It was a hot, humid Saturday night in Havana, and there was no air conditioning at the Gran Teatro. But all 1,500 seats at the old opera house were taken; tickets had sold out within hours of their release. Thousands more fans crowded onto the steps of the nearby Capitolio, braving the July heat to watch giant outdoor screens on which the performance was streaming. This was a far cry from the staid audiences the Royal Ballet usually danced for in London. Here, tickets were cheap; spectators packed picnics; the atmosphere was raucous. It was 2009, and the first visit from a major foreign ballet company in 30 years. It was also the last time that Alexandra Ansanelli, a star at the peak of her career, would perform.

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"A Month in the Country," the ballet chosen for her last show, is a melodrama based on Ivan Turgenev's 1855 play. In it, Natalia, a bored housewife on a Russian estate, falls in love with her son's new tutor; so do her teenage daughter and the family maid. American audiences sometimes laugh at its over-the-top antics. But with Alexandra as Natalia, it worked.

The Gran Teatro in Havana, Cuba

The Gran Teatro in Havana

Alexandra, who had been dancing with the Royal Ballet for three years, and with the New York City Ballet for eight years before that, was spontaneous and unpredictable onstage. She could get carried away by a feeling or a musical note. She was an artist more than a technician, and she was beautiful in a way that could seem anachronistic; she was glamorous. That night, everything came together. She put on one of the best shows of her life. "She danced like it was the last performance," said her partner that night, Ivan Putrov. "But every performance, she gave everything."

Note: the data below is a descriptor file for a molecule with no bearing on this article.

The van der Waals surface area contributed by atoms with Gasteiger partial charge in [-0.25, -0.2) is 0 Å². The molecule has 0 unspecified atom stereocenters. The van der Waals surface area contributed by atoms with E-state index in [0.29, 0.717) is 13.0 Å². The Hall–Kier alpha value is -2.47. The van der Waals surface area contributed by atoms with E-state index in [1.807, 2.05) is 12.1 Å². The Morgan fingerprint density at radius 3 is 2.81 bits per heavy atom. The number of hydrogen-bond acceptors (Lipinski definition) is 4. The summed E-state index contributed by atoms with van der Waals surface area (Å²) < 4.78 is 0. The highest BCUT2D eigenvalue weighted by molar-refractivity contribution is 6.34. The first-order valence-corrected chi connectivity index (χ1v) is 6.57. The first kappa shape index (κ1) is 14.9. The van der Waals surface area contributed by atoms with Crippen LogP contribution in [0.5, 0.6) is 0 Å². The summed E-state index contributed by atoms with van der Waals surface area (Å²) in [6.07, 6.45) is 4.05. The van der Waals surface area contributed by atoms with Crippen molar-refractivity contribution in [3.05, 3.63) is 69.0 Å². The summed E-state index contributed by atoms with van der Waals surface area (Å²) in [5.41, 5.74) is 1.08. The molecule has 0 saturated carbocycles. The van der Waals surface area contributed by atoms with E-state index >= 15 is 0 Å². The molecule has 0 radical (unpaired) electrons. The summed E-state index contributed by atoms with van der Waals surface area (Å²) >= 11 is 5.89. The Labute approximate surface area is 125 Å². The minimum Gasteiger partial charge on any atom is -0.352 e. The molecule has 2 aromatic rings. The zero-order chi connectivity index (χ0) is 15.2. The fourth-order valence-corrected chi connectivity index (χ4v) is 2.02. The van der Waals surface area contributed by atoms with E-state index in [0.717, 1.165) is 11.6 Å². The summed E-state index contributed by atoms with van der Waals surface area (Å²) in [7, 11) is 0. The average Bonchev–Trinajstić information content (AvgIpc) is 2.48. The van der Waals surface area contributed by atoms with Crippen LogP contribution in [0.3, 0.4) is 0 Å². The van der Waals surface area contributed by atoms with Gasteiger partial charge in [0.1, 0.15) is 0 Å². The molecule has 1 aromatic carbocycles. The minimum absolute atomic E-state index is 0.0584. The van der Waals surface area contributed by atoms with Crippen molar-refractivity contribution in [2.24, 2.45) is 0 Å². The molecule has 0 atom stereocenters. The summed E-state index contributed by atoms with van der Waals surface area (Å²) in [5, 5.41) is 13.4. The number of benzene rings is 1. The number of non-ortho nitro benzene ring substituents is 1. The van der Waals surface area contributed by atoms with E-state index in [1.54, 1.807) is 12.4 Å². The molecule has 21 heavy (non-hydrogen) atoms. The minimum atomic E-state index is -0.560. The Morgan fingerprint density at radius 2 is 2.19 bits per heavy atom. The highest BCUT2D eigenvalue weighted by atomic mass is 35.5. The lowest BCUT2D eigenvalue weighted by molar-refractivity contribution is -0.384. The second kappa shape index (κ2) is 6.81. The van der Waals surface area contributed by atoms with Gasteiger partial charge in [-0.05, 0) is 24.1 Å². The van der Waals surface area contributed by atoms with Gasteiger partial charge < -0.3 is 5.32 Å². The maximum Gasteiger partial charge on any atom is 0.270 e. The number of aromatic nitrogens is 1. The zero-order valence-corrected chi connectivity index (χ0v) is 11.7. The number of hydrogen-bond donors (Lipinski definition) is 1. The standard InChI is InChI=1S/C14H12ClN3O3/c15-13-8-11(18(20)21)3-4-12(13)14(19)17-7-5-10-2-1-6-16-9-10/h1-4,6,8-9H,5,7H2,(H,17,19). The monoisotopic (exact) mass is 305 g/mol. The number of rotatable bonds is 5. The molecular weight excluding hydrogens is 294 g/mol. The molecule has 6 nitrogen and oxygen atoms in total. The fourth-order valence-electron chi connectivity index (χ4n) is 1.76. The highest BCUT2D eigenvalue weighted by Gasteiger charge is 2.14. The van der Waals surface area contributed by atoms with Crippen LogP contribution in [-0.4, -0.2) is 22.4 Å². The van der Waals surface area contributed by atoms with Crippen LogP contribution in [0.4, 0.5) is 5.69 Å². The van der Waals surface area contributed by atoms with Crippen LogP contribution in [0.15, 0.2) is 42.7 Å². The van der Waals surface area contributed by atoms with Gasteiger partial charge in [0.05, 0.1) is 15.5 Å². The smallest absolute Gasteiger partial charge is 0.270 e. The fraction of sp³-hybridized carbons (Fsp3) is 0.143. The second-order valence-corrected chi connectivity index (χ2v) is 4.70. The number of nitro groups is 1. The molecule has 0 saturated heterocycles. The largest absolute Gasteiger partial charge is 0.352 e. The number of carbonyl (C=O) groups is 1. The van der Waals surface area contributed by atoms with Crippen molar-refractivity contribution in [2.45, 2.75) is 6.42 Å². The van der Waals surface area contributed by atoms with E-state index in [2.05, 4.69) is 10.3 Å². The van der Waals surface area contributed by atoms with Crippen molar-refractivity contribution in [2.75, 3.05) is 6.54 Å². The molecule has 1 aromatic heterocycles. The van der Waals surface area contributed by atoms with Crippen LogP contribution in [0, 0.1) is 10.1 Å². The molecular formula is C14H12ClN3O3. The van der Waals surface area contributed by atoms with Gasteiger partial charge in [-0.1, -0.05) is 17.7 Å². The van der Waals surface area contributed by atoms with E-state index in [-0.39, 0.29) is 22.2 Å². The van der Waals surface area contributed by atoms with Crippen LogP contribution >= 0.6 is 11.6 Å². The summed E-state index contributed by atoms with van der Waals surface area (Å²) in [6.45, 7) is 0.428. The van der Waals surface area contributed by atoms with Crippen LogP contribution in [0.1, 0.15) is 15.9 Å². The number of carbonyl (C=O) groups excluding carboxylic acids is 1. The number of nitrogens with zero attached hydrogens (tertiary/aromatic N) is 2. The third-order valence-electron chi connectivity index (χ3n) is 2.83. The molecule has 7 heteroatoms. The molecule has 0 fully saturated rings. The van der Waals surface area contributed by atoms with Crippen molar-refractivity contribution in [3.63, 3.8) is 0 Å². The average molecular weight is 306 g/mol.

The curtain fell, and rose again. Alexandra took her bows, and the 88-year-old Cuban dancer Alicia Alonso presented her with a bouquet of roses. Alexandra broke down in tears as the crowd cheered.

Alexandra Ansanelli in Cuba

Alexandra, walking off the stage after her final performance. 'She danced like it was the last performance. But every performance, she gave everything.'

After the show, Alexandra spoke to some reporters. She and a couple of other dancers went for a swim. She didn't sleep. The next day, she boarded a plane and flew back to New York.

In over half a century at the Royal Ballet, Monica Mason, the artistic director from 2002 to 2012, has witnessed many final performances. Alexandra's, she says, "was one of the most moving, and one of the most emotional." But it was also confounding to those who had watched her meteoric rise. "Why does an artist at the height of her powers walk away?" wondered Washington Post critic Sarah Kaufman. "It is hard to believe that someone like Alexandra Ansanelli…is retiring," wrote the popular blog The Ballet Bag. "It was a surprise for everyone," says Putrov.